Monday, March 23, 2009

Pros and Cons of Purchasing a Foreclosure Auction Property

There are many properties being offered at foreclosure auctions across the nation right now. Some are good investments and others are not. The rule is the same for buying real estate no matter what type and where, do your due diligence. Check the prices in the area and make sure you know what you are getting into.


The major advantage of purchasing a foreclosure auction property is the deep discounted prices. By the time you go to the auction and start your bid, you better have done your homework and know the prices of comparable properties in that area. Otherwise, you may pay the price for a long time down the road for your mistake.


· Properties are sold as is.

· Generally you cannot inspect the property.

· No title insurance is available.

· If there is a tenant or owner still living on the property, you are responsible for having them evicted. However, if you are planning on holding on to the property for awhile and renting it, then you may be able to negotiate a lease with the current occupant.

· Must pay cash for the property in most instances at the end of the auction. Some states allow you to arrange for financing. Check with your state laws or an attorney first.

· May need court approval of the sale if you live in a judicial foreclosure state.

· Borrower may have right of redemption to pay the outstanding default amounts, attorney fees and costs and redeem the property leaving you with no ownership rights whatsoever and out of pocket costs. Check with an attorney regarding the redemption laws in your state.

· You may be overpaying if you get caught up in the excitement of a bidding war.

Saturday, March 14, 2009

How to Purchase a Fannie Mae Foreclosure Property

Purchasing a Fannie Mae property in my opinion is the easiest and best way to go right now if you are looking for a foreclosure property. Fannie Mae is government run. Since the government is trying to get the home market jump started, it is much easier to deal with Fannie Mae than a REO (bank owned) property.

Finding a Fannie Mae Foreclosure

The easiest way to find a Fannie Mae foreclosure in your area is to visit their website at. Fannie Mae offers Home Path financing which is special financing to buyers/investors that are purchasing Fannie Mae properties. Your credit score can be as low as 580 to qualify. To find a Home Path lender, click on the information on the Fannie Mae website to find one in your area, or check with your own lender to see if they offer Home Path or other Fannie Mae financing.

If you are working with a Realtor, the Realtor can check the MLS for you to see if there are any Fannie Mae foreclosure properties in your area. All Fannie Mae properties are listed with Realtors, and you must make your offer through a Realtor.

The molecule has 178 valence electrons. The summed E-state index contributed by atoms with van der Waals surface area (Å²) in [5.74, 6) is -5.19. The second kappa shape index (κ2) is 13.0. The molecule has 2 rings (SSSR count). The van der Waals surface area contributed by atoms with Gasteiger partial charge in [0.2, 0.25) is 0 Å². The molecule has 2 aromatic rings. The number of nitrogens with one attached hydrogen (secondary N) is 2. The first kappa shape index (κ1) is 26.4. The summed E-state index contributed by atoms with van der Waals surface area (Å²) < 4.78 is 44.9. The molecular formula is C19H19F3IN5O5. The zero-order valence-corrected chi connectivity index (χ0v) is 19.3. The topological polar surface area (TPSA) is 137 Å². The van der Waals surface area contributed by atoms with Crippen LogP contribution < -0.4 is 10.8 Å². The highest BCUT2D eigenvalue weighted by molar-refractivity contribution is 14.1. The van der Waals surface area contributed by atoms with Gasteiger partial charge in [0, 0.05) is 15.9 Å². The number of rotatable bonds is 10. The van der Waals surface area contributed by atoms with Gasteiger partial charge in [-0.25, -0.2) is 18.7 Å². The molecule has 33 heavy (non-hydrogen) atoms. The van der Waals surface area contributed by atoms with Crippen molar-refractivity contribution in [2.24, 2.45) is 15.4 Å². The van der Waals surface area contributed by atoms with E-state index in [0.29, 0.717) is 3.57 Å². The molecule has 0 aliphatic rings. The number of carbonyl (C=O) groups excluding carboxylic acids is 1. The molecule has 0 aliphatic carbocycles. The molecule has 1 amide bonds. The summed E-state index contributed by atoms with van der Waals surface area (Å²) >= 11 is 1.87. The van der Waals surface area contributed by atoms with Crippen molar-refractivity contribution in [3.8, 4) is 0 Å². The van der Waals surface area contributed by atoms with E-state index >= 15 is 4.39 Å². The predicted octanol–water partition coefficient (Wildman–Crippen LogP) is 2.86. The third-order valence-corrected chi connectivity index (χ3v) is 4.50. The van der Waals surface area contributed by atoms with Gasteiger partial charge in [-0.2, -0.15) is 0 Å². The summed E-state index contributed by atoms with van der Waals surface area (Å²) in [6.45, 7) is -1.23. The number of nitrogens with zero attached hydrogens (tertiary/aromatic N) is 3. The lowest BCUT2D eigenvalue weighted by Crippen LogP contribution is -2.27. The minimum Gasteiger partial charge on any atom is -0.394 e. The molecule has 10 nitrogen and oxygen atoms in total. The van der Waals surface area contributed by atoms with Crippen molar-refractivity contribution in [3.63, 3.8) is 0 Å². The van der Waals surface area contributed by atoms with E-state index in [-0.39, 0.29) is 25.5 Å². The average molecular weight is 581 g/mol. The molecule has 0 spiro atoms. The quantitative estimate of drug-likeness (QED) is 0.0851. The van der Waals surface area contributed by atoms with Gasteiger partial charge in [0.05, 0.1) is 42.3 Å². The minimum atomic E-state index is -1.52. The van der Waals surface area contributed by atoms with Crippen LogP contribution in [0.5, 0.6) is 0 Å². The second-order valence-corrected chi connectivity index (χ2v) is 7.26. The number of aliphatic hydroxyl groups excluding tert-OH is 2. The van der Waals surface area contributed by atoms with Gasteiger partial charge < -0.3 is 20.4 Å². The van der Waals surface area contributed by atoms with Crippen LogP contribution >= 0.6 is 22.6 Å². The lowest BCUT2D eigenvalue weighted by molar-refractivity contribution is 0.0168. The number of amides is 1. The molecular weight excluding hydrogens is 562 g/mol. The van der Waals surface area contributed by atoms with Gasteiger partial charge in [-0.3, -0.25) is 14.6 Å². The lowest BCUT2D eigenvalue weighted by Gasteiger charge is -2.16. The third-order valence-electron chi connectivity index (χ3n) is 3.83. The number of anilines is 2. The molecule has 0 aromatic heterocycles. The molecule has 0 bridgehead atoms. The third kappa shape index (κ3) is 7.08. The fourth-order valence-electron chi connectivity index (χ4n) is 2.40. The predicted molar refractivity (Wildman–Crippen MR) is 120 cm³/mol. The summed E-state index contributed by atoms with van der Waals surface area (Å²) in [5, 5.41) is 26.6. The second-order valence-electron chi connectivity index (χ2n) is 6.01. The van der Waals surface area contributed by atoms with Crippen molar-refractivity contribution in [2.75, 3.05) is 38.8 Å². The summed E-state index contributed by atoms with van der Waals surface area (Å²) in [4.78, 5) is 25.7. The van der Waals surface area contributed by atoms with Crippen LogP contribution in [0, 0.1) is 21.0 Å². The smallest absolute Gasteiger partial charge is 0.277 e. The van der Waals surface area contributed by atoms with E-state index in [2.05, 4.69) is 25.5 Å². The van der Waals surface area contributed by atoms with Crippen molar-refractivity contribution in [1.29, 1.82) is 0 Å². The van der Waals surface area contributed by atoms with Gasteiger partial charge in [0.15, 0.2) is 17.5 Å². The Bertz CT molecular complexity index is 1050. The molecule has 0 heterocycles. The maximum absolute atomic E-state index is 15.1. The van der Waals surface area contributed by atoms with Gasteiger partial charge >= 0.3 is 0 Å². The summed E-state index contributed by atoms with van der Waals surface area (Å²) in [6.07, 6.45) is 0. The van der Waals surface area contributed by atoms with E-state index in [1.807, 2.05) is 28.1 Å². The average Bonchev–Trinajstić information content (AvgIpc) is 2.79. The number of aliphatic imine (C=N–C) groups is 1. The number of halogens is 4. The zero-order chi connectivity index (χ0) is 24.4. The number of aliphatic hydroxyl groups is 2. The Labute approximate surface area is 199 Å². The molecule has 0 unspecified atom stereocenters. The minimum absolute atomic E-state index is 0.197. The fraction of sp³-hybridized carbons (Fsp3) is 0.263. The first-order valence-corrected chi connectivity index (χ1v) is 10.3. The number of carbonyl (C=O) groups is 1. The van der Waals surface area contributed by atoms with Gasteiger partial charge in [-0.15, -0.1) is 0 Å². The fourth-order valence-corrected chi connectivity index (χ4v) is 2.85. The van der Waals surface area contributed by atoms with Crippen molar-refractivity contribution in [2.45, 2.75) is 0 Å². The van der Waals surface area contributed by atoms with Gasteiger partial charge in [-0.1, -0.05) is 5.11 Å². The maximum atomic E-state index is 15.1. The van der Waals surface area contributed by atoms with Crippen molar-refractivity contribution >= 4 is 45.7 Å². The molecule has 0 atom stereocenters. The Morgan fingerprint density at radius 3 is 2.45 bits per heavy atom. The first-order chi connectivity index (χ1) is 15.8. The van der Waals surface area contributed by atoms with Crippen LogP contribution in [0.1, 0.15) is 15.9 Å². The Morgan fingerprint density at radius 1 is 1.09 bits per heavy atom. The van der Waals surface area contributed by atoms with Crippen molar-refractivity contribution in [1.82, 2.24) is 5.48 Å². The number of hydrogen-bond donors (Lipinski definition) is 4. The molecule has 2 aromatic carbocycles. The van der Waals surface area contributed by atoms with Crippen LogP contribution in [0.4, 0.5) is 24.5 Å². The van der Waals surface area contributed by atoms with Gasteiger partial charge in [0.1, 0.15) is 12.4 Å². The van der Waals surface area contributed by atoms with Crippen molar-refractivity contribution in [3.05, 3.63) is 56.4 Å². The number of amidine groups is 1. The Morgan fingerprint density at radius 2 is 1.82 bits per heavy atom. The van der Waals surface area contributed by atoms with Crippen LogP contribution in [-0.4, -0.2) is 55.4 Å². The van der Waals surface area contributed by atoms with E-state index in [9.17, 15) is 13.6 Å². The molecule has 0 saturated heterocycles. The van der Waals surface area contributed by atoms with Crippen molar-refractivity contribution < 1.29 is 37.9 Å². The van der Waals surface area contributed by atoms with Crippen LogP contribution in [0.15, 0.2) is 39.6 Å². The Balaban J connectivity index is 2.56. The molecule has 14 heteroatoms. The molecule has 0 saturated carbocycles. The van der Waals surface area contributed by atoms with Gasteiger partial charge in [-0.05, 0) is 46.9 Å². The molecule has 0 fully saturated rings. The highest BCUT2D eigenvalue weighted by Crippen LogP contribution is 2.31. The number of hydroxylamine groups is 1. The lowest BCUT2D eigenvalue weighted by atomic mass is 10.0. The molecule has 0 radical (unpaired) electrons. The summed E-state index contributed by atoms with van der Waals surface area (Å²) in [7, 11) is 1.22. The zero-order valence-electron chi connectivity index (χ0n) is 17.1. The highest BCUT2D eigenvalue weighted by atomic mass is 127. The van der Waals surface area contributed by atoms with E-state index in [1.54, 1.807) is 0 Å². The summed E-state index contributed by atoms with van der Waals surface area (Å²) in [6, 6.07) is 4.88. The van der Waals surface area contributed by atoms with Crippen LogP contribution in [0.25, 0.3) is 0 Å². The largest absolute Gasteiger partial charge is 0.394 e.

Pre-Qualification Letter

Fannie Mae requires a pre-qualification letter to accompany all offers because they want to make sure that the borrower is qualified and can close the transaction. You are free to choose whatever type of loan you want, and do not have to go with the Home Path or other Fannie Mae Financing.

Repairs on Fannie Mae Properties

Some properties may need repairs and all properties are sold in an “as is” condition. You have the right to make an inspection and if there are major repairs, you have the option of cancelling the contract.

Earnest Money Deposits

Fannie Mae requires a 10% earnest money deposit if you are buying the property as an investment, and a 5% earnest money deposit if you are buying it as your primary residence.

Closing Costs

Fannie Mae may pay up to 2% of your closing costs so be sure to ask for that in your offer. Fannie may is exempt from paying documentary stamps or transfer taxes so be prepared to pay those costs. For instance, in Florida, the documentary stamps are .70 per $100 so on a $100,000 property, your doc stamps will be $700.00. you will need to check what the transfer taxes are in your area. Either the Realtor can tell you or the title company. You must use the title company selected by Fannie Mae. You are able to obtain title insurance on the properties.

Responsive to Your Offer

My experience with Fannie Mae has been good. They are responsive and willing to negotiate as long as you come in with an offer within reason to the listing price.

Monday, March 2, 2009

Pros and Cons of Purchasing a REO Foreclosure Property

An REO is when the property has gone to foreclosure sale and no one purchased the property so the bank buys it back and it becomes bank owned. The bank then lists the property with a Realtor, and puts it on the market to sell. Sometimes the Bank make minor repairs such as putting in new appliances, changing the carpet and painting to make the property presentable.

Purchasing an REO can be beneficial if you find the right property and have good luck with the lender you are working with. My experience has been that not all REO’s are good investments because right now many banks are holding out to get market value for the properties. So if you do make an offer and it is rejected, keep watching for a couple weeks as the bank continues to reduce the price, and you may get the property at the price you hoped for.